Medicine’s future is plant-based.
STORY BY JULIE RAQUE
The evolution of medicine dates back thousands of years and spans many continents and belief systems. From ancient Ayurvedic medicine to the most modern developments in pharmaceuticals, medicine has changed and shifted drastically over the past 5,000 years. With the mass availability of information, humans have become educated in the world of medicine and empowered to choose the practices to which they wish to subscribe. We’ve relied primarily on Western medicine and pharmaceuticals, but we can expect plant-based remedies to play a role in health trends in the year to come as people incorporate holistic healing practices into their daily regimens as preventative and retroactive measures.
People will look to the root cause of disease, not just symptoms. Often when people fall ill, they look to treat what they consider the worst part of their illness—the symptoms they’re experiencing—as quickly as possible. People are starting to understand that they need to solve the root cause of a disease rather than superficial symptoms. With information readily accessible, people can understand why they may be feeling a certain way and what they can do to prevent an illness from moving forward. More than ever, people are looking toward how active they are, vitamins and minerals, nutrients, and diet to uncover what’s causing their symptoms. They will, in turn, be invest- ed in learning about how different plant-based remedies address both symptoms and root causes, and how these can lead them on a path to better health and wellness overall.
People will look to natural remedies before pharmaceuticals. Botanic remedies have been providing relief for thousands of years. While the pharmaceutical industry has focused on isolating, synthesizing, and patenting specific chemicals and molecular compounds, alternative remedies employ natural treatments stemming from the plant kingdom. People now understand the harm an antibiotic can do to your gut flora, digestive system, and kidneys, especially if it is interacting with another antibiotic in your system. Many will look to herbs, spices, fruits, and vegetables to ease symptoms and issues such as anxiety, sleeplessness, mood swings, and adrenal fatigue before reaching for the medicine cabinet.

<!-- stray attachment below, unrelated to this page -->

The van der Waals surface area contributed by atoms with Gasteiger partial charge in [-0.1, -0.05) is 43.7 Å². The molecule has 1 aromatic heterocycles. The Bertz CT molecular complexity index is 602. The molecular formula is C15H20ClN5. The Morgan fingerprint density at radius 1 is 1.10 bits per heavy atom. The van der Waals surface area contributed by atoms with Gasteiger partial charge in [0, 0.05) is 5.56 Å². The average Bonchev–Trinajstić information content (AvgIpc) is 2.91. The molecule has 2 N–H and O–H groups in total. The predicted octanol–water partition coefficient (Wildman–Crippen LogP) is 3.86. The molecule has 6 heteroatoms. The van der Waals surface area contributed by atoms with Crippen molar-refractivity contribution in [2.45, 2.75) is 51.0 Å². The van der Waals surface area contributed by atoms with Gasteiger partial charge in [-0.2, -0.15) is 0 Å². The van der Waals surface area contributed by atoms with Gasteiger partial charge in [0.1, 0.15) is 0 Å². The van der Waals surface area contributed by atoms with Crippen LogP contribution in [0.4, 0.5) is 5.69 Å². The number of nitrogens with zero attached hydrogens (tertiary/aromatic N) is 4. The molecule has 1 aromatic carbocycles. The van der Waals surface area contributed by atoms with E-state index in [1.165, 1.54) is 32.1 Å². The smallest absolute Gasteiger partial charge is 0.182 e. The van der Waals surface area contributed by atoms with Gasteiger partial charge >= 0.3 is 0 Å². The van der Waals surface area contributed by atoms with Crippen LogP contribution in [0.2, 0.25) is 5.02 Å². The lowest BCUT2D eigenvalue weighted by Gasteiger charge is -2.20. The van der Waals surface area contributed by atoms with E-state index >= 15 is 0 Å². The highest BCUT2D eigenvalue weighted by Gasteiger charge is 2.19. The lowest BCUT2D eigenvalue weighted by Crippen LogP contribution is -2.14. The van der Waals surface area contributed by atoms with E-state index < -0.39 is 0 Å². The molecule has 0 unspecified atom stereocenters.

Consumers will experiment with different methods. There are less invasive ways to treat things like pain and sore muscles than popping Ibuprofen or acetaminophen, including cannabinoid-based topicals, lotions, tinctures, and inhalants. Over-the-counter pain relievers can interact adversely with your kidneys and liver, a difficult trade-off for someone looking to alleviate a headache. Topicals allow you to target a certain area and reapply as necessary, making them a more appropriate treatment for acute pain.
People will look toward other cultures.
More people are looking to ancient Eastern and Ayurvedic principles to figure out why they may be feeling the way they are and how to treat it. Both ancient Chinese and Ayurvedic medicine practices utilize plants in their healing strategies and emphasize a balance between mind, body, and spirit.